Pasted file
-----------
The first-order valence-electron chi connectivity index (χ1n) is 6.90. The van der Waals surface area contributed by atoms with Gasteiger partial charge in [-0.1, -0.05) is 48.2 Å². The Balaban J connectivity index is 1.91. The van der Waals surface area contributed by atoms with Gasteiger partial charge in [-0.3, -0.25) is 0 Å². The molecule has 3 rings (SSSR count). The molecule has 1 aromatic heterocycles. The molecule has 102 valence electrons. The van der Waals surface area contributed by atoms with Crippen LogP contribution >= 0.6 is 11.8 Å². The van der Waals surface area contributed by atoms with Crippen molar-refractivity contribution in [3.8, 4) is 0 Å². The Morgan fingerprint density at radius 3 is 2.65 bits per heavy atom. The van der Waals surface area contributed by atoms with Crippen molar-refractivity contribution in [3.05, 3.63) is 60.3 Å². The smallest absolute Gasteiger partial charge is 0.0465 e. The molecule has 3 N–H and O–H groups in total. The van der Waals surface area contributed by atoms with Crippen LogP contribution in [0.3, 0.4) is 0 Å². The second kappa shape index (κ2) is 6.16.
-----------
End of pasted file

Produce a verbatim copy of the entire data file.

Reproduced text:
The first-order valence-electron chi connectivity index (χ1n) is 6.90. The van der Waals surface area contributed by atoms with Gasteiger partial charge in [-0.1, -0.05) is 48.2 Å². The Balaban J connectivity index is 1.91. The van der Waals surface area contributed by atoms with Gasteiger partial charge in [-0.3, -0.25) is 0 Å². The molecule has 3 rings (SSSR count). The molecule has 1 aromatic heterocycles. The molecule has 102 valence electrons. The van der Waals surface area contributed by atoms with Crippen LogP contribution >= 0.6 is 11.8 Å². The van der Waals surface area contributed by atoms with Crippen molar-refractivity contribution in [3.8, 4) is 0 Å². The Morgan fingerprint density at radius 3 is 2.65 bits per heavy atom. The van der Waals surface area contributed by atoms with Crippen molar-refractivity contribution in [3.05, 3.63) is 60.3 Å². The smallest absolute Gasteiger partial charge is 0.0465 e. The molecule has 3 N–H and O–H groups in total. The van der Waals surface area contributed by atoms with Crippen LogP contribution in [0.3, 0.4) is 0 Å². The second kappa shape index (κ2) is 6.16.